You are not of course totally on your own. I know I am responsible for my own research, I am  making decisions about the direction to take, but close at hand is a spectacular support network, staff in the Library, and the Special Collections Service but most importantly, the staff in Modern languages in general and Italian programme staff in particular  –  and especially the interest,  encouragement and guidance of supervisors and Programme director,  with special mention for their patience, when confronted by an over-excited student saying yet again “Look what I’ve just found!”

  • What if I can’t decide on a topic?

I thought I had decided before the course started. I had even started compiling a bibliography. Then the Methodology module involved choosing an item from the Special Collections to analyse. I set aside an hour to read an innocuous blue-covered diary, and dragged myself back two hours later to 2015 and to the assuredness that I had found my topic. An unforgettable moment in an exciting year.

So are there any more questions? Oh yes, plenty – and I’m off to request “my” box of documents in the Special Collections Reading Room and start looking for the answers… but that will be another story.

Obituary – Professor Peter S. Noble

It is with great sadness that we have to report the passing of Professor Peter S. Noble , on 31 May 2016. Professor Noble was for many years a central figure in the life of the Department of French Studies, which he joined as a young lecturer in 1966 and of which he was Head of Department between 1991 and 1999. Peter was an eminent scholar of international stature in the two quite distinct fields of medieval studies and Quebec literature. His many publications cover medieval chronicles, Arthurian literature, the French epic and early modern women writers as well as Canadian writers. An active member of the Graduate Centre for Medieval Studies, of which he was Director twice (1983-1986 and 2004-2005), Professor Noble regularly attended the Centre’s events until poor health no longer allowed him to do so.   Professor Noble was also a dedicated teacher who derived much fulfilment from student contact and kept abreast with pedagogical best practice; he made a point of teaching both content and language at all levels until he retired in 2007, and could remember all of the many students he taught. His colleagues will miss him.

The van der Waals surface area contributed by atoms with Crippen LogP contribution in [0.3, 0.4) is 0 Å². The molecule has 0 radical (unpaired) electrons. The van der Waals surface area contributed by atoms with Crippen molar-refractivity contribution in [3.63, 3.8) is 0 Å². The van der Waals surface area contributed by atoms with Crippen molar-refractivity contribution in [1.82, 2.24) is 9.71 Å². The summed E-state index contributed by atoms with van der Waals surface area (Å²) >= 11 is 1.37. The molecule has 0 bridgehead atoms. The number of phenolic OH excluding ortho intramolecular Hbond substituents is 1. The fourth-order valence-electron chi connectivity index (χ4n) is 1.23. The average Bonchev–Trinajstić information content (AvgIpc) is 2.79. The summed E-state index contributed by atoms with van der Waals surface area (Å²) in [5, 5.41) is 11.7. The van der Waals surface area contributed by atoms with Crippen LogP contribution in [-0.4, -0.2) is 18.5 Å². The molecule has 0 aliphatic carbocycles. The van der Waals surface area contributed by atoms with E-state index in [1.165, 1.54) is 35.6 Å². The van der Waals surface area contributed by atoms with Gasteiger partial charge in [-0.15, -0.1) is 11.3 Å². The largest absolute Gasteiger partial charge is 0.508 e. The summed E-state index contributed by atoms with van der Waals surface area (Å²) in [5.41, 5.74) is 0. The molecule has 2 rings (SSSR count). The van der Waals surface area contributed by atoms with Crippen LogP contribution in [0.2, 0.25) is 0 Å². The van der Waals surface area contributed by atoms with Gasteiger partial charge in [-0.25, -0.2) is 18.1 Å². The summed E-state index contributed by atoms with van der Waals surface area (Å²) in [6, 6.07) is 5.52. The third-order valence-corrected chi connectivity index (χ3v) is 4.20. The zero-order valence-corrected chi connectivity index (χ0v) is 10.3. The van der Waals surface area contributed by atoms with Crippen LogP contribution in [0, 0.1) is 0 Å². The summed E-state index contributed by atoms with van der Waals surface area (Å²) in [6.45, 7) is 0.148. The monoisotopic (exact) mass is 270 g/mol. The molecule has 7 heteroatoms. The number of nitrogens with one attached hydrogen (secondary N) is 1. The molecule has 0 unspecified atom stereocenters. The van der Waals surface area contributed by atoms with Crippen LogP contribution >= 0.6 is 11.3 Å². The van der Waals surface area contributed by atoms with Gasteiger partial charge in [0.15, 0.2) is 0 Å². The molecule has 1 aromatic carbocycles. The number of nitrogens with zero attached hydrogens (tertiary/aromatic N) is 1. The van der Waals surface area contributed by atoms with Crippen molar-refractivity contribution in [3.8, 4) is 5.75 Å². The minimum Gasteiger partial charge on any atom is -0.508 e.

Beginner’s language at Reading

Beginner’s language degrees are in the news at the moment. Here at Reading we have some news too: we’re very excited to announce that we will be launching beginner’s French for 2017 entry, to join our beginner’s Italian and Spanish courses. We have a longstanding specialism in this area, having provided accelerated Italian for many years.

A beginner’s language degree (or ab initio language degree as universities call it) involvesEnza Siciliano Verruccio learning the language from scratch, but going on to complete the degree at the same level of knowledge and fluency as students who might have a GCSE or A-Level in that language. They are far from being a new phenomenon. It has always been common for language students to pick up another language at degree level. Having more than one language improves your employability in competitive fields such as language teaching, and translating/ interpreting.

If you think you might be interested in learning a language from scratch, you can find out more about how students have found the experience, in these blog posts by our students Sabrina and Jess. Professor Catherine Léglu explains here about the benefits of ab initio language degrees.